By Matthew Stein
During a recent press conference organised by the Uganda Journalists Association (UJA) in the wake of the Andrew Mwenda and Eastern Africa Media Institute sedition victory, Mwenda recalled his four days of detainment with pride and fondness. ‘Going to jail for me was a very important milestone,’ he said defiantly. ‘My experience in jail was wonderful. I was able to stay with ordinary prisoners and see the challenge of the prison system in Uganda. The police were very nice to me, the president’s son came to see me, a sign that he also believes there should be democracy in this country, as did other ministers and the president’s brother, Salim Saleh.’
When Mwenda concluded, Kanaabi, the acting executive secretary for Independent Media Council and the only Ugandan journalist ever convicted of sedition, was asked how his time in jail compared to Mwenda’s. He dismissed the question initially, answering, ‘You want to write my biography?’ But days later Kanaabi agreed to sit down with The Independent to share his experiences, which we learnt were dramatically different.
Haruna Kanaabi has been charged with sedition on two occasions. The first, in 1993, occurred after the Shariat newspaper ran a front page opinion that derided several ministers from trying to garner support for Museveni from an apparently disinterested crowd in Tororo. The opinion argued the ministers would have been better served sharing their encouraging words with Museveni’s cows. Kanaabi, then sub-editor of the paper, says he was only responsible for the article’s headline, but it was enough to land him in jail for a week before being granted bail.
The second occasion took place in 1996 after Museveni toured Western Uganda and parts of Rwanda. Museveni was quoted in The Nation assuring the people of Rwanda that he was there to write a new history and to make sure the unprecedented violence of 1994 would never repeat itself. ‘He spoke as if he was president of Rwanda,’ recalls Kanaabi. As a result, Shariat ran an opinion that mocked Museveni for turning Rwanda into Uganda’s 40th district (there were only 39 at the time). The same afternoon that the story came out, Kanaabi was arrested on charges of sedition for a second time, except on this occasion he would be remanded to Luzira for a much longer period.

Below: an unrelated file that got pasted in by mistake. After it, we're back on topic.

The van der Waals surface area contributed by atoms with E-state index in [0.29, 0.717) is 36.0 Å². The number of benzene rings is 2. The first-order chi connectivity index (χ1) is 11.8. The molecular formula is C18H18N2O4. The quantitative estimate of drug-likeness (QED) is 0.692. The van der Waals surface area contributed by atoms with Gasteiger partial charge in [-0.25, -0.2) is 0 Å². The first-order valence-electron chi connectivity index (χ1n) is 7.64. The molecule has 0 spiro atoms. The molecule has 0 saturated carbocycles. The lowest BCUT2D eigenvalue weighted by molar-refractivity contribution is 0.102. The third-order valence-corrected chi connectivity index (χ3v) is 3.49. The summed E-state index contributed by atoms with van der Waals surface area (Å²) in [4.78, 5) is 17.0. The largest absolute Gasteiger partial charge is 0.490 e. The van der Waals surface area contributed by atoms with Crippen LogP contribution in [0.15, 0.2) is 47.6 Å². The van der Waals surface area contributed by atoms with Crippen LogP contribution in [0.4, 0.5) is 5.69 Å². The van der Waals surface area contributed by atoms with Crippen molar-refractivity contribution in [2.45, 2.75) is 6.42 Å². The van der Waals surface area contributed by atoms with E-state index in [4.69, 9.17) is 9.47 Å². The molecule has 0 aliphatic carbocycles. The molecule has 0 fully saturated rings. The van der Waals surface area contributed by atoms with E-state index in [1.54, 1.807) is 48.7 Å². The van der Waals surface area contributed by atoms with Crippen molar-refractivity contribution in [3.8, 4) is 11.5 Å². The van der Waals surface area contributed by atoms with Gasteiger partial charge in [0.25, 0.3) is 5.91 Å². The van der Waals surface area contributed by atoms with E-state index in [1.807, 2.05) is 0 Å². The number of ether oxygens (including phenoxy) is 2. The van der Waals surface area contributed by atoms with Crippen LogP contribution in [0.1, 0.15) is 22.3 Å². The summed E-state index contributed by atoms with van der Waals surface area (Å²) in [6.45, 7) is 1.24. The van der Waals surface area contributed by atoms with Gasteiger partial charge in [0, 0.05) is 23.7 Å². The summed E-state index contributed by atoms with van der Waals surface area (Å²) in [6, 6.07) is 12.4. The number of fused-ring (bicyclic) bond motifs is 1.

‘Mwenda never went to jail,’ Kanaabi says as he was re-presented the original question. ‘He was held in detention. Luzira is a very different place.’ In Luzira, Kanaabi explained, there were no visitors. With exception from 8am to noon, when Kanaabi and other ‘high class prisoners’ such as professors and accountants would congregate under a tree outside to exchange thoughts and experiences in what was referred to as the ‘school party’, he remained behind bars. By 3pm every day, the cell that would house Kanaabi and 70-80 other prisoners would be closed permanently for the night. ‘Once a man collapsed from a heart condition and they still refused to open the cell,’ recalls Kanaabi.
At Luzira, says Kanaabi, the food is simple’posho and beans’and is served only once daily. Prisoners are denied newspapers and are only allowed to keep one shirt. Cells are cramped, toilets don’t work and prisoners are forced to sleep on the ground. But the hardest part for Kanaabi was the communal showers. ‘That was the first real shock for me,’ he recalls. ‘I did whatever I had to avoid looking at other men naked and them seeing me naked.’ Consequently, Kanaabi would resort to washing himself with a jerry can over the toilet in his cell.
Kanaabi remained in Luzira for the duration of his four month trial. During that time he appealed to the Supreme Court to be granted bail, the first person to do so in Uganda’s history, but was denied. Although Kanaabi was found guilty of sedition at the end of his trial, the magistrate’s ruling was ambiguous and questioned the constitutionality of the charge and he was released by the officer in charge of the prison shortly afterward.
On the outside, Kanaabi’s and the Shariat’s problems continued. Harassment and intimidation of reporters and Shariat vendors persisted: ‘One time a Muslim vendor of ours returned to our office with all the papers,’ says Kanaabi. ‘He said an official had told him that he was against the government and if he continued he was going to cause himself trouble.’ The same message was spread to other vendors and eventually led to the demise of the publication.
The Aug 25 verdict was a huge victory for Kanaabi and his colleagues but it still can’t erase what has been stripped from him. ‘When I look back at the suffering I went through, the intimidation, the money, the energy wasted by police, prosecution, the courts, because somebody wrote something about the president that he wasn’t happy with,’ Kanaabi reflects at the end of the interview, ‘I ask myself what was the point of it all?’